Top Strategies To Ease Climate Change Anxiety

Although not officially recognized as a mental health disorder, in 2017, the American Psychological Association and the non-profit organization ecoAmerica collectively coined the phrase "eco-anxiety" which refers to "distress caused by climate change where people are becoming anxious about their future," as defined in The Journal of Climate Change and Health. In just a few short years, eco-anxiety has affected the mental health of more than 50% of people in the U.S., according to a 2020 poll issued by the American Psychiatric Association.

Ecotherapist Phoenix Smith tells NPR that climate change anxiety can prompt feelings of loss. Citing emotions that often come up for those with eco-anxiety, Smith states, "It can be denial at first, and then you may have some fear and anger and then sadness."

If you find yourself experiencing anxiety around climate change, experts suggest that rather than resisting the feelings, mindfulness techniques and seeking community support can be effective ways to process and cope with these emotions.

Mindfulness practices and community support options

Grounding techniques such as breathing exercises and meditation can help alleviate anxiety symptoms in the present moment. Smith tells NPR that physically stepping out into nature can also be particularly helpful when it comes to eco-anxiety.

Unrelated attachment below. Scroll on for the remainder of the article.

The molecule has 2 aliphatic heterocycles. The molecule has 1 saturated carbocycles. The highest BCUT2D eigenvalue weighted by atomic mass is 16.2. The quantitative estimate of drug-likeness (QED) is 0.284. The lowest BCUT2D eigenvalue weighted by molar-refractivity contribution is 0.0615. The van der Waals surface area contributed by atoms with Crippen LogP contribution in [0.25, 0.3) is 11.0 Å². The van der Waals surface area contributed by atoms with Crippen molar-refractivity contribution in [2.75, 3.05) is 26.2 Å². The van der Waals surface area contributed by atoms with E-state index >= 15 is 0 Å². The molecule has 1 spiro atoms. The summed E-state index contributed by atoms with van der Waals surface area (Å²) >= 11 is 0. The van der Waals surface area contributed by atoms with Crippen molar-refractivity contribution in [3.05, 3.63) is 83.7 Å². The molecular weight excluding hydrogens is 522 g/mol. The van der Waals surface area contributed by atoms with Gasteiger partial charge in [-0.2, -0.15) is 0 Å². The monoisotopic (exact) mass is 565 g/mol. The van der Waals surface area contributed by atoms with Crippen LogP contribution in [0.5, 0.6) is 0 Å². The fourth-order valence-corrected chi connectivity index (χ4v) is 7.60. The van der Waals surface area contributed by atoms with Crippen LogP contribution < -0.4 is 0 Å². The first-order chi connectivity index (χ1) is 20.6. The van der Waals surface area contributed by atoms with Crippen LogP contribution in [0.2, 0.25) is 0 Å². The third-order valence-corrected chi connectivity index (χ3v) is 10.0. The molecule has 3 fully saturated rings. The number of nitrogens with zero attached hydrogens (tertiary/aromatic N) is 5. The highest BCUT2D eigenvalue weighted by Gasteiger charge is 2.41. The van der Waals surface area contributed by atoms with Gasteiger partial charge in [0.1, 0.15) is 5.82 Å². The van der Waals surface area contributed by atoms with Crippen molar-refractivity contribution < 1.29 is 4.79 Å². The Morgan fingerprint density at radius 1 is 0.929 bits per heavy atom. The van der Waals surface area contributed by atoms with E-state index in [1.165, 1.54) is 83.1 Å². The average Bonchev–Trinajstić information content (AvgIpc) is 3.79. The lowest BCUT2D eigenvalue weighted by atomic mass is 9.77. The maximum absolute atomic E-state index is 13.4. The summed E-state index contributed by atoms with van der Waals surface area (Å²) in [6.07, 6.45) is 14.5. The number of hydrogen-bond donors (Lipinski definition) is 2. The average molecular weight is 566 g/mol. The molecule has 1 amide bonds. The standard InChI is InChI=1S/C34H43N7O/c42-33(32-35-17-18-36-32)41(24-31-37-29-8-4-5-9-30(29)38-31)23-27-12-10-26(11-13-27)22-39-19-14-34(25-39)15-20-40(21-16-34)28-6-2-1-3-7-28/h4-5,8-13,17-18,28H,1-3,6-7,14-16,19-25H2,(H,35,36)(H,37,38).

Seeking support from friends, loved ones, or mental health specialists familiar with climate change anxiety can also help with processing and easing these emotions. Alternatively, people can seek community support through online forums specific to eco-anxiety in which people can relate to one another's concerns and feel less alone (via NPR). Such community engagement can also prompt creative strategizing to direct anxiety into action, such as getting involved with local environmental organizations.

Children and parents often deal with their own unique challenges related to climate change anxiety. As per National Geographic, conversations that are solution-focused and validate children's fears and emotions around climate change can be effective in easing their anxiety. Engaging in activities such as picking up neighborhood trash or creating plans for weather-related emergencies can also help kids feel a sense of control and security.